Harvest is an eerie documentary that examines just how much access mobile technology has to our daily lives.
The documentary follows a woman named Jenni as she goes about her life in rural Minnesota–her actions are framed by a voiceover that remarks on who she is and what she does. As Jenni drives her son the dispassionate voiceover says “I’ve been with her a while”–as the film progresses, the viewer begins to understand just what this means. While waiting for her kids at gymnastics, Jenni plays on her phone and the voice remarks that it doesn’t know what people did to kill time before cell phones; it lists out all the items she habitually checks and rechecks. As the film progresses, the voiceover becomes more unsettling, as the viewer tries to put together who has so much intimate knowledge of Jenni’s whereabouts and activities. The real question they should be asking is not who but what.
The most prominent element of this gripping documentary is the voiceover. The viewer spends the entire film unraveling just how this seemingly omniscient presence fits into Jenni’s otherwise ordinary life. The voiceover’s initial statement–“I’ve been with her a while”–leads the viewer to believe the voice belongs to a boyfriend or husband. However, expectations change when the voiceover mentions that her husband texted–the audience now thinks the voice belongs to someone she is having an affair with. It becomes increasingly clear that the voiceover is watching Jenni’s every move, learning her “patterns” and stating “you can learn a lot about someone” from this–the audience shifts again, thinking that perhaps Jenni is being stalked. Even small details mentioned in passing like “I have no idea why she uses that alarm tone” evoke suspicion as the audience begins to question how the voiceover can know all that it knows about Jenni. The final reveal comes with the line “Hey Jenni, I’m almost out of juice.” In understanding who the voiceover belongs to–a device that has been constant throughout the film–the audience also understands the point of Harvest. The film seeks to warn of the unseen dangers of the devices that we assume are only additive to our existence.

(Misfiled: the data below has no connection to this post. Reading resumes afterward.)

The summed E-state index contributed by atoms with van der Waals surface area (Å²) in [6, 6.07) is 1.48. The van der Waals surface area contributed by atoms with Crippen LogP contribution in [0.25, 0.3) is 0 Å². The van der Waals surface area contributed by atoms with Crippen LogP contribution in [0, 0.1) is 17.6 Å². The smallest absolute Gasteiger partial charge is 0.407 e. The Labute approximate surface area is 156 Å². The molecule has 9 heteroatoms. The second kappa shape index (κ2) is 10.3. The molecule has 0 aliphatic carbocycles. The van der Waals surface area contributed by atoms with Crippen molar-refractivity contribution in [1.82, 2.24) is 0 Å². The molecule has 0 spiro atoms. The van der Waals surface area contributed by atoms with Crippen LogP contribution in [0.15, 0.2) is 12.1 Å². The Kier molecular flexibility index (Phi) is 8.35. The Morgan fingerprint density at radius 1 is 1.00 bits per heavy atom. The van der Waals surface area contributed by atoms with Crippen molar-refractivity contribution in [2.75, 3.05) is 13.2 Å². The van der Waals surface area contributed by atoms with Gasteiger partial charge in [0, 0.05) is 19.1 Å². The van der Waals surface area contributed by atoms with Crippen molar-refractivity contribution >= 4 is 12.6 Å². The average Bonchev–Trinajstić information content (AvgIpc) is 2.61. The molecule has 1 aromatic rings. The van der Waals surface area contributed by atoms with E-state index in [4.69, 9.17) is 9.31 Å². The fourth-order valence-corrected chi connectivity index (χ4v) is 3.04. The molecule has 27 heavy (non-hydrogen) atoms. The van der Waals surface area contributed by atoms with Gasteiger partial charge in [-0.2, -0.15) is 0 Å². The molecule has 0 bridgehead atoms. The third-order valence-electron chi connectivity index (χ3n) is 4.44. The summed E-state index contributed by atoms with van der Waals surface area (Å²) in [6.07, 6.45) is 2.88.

Harvest is a fascinating examination of technology as a source of good and bad. On the one hand, it shows Skype being used to allow a father to see an ultrasound of his child as its gender is revealed from afar–the phone serves as a source of connection and enables a moment that otherwise could not have happened. While at gymnastics Jenni’s phone also serves as a source of entertainment and productivity, both positive features. However, the film does not shy away from the more sinister aspects that modern technologies pose, for example using the metaphor of Battleship to explain how technology surveils people–“I never miss….longitude, latitude.” There is extreme menace invoked as these voiceovers are paired with shots of Jenni and her children–the phone always knows where they are.
Harvest compellingly seeks to open the viewer’s eyes to our dependence on technology–the voiceover almost dares Jenni to not “plug me back in.” Rather than condemn our dependence, Harvest takes a different tact, instead seeking to breed awareness on the kinds of data modern devices are collecting and selling to third parties. It compellingly shows that we are not just the user–we are being used.